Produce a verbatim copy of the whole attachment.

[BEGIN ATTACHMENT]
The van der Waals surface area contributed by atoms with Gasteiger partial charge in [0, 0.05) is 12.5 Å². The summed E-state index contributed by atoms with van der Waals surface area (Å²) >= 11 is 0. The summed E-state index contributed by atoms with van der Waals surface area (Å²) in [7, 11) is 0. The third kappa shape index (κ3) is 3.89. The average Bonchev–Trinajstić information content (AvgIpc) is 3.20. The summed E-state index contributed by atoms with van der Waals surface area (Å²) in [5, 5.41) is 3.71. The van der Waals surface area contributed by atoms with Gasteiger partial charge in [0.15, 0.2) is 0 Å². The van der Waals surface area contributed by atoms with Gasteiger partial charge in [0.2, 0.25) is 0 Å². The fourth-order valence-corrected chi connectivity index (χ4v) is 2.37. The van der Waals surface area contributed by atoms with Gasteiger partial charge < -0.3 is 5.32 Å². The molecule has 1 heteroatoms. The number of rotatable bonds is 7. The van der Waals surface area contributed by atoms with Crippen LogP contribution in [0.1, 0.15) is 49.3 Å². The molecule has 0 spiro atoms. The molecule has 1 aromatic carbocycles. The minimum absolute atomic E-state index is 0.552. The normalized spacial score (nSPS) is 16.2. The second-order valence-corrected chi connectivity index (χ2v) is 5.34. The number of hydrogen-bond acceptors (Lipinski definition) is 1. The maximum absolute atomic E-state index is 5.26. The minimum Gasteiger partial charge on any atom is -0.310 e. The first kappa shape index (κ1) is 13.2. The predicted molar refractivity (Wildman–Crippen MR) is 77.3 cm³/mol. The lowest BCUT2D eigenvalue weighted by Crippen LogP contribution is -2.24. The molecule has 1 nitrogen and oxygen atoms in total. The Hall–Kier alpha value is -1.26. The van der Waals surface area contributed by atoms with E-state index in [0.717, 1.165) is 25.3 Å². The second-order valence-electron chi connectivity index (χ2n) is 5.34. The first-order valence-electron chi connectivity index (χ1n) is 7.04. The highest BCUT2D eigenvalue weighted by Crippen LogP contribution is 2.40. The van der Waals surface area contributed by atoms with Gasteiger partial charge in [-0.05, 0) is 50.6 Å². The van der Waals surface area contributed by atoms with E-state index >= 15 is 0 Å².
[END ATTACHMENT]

The van der Waals surface area contributed by atoms with Gasteiger partial charge in [0, 0.05) is 12.5 Å². The summed E-state index contributed by atoms with van der Waals surface area (Å²) >= 11 is 0. The summed E-state index contributed by atoms with van der Waals surface area (Å²) in [7, 11) is 0. The third kappa shape index (κ3) is 3.89. The average Bonchev–Trinajstić information content (AvgIpc) is 3.20. The summed E-state index contributed by atoms with van der Waals surface area (Å²) in [5, 5.41) is 3.71. The van der Waals surface area contributed by atoms with Gasteiger partial charge in [0.15, 0.2) is 0 Å². The van der Waals surface area contributed by atoms with Gasteiger partial charge in [0.2, 0.25) is 0 Å². The fourth-order valence-corrected chi connectivity index (χ4v) is 2.37. The van der Waals surface area contributed by atoms with Gasteiger partial charge < -0.3 is 5.32 Å². The molecule has 1 heteroatoms. The number of rotatable bonds is 7. The van der Waals surface area contributed by atoms with Crippen LogP contribution in [0.1, 0.15) is 49.3 Å². The molecule has 0 spiro atoms. The molecule has 1 aromatic carbocycles. The minimum absolute atomic E-state index is 0.552. The normalized spacial score (nSPS) is 16.2. The second-order valence-corrected chi connectivity index (χ2v) is 5.34. The number of hydrogen-bond acceptors (Lipinski definition) is 1. The maximum absolute atomic E-state index is 5.26. The minimum Gasteiger partial charge on any atom is -0.310 e. The first kappa shape index (κ1) is 13.2. The predicted molar refractivity (Wildman–Crippen MR) is 77.3 cm³/mol. The lowest BCUT2D eigenvalue weighted by Crippen LogP contribution is -2.24. The molecule has 1 nitrogen and oxygen atoms in total. The Hall–Kier alpha value is -1.26. The van der Waals surface area contributed by atoms with E-state index in [0.717, 1.165) is 25.3 Å². The second-order valence-electron chi connectivity index (χ2n) is 5.34. The first-order valence-electron chi connectivity index (χ1n) is 7.04. The highest BCUT2D eigenvalue weighted by Crippen LogP contribution is 2.40. The van der Waals surface area contributed by atoms with Gasteiger partial charge in [-0.05, 0) is 50.6 Å². The van der Waals surface area contributed by atoms with E-state index >= 15 is 0 Å².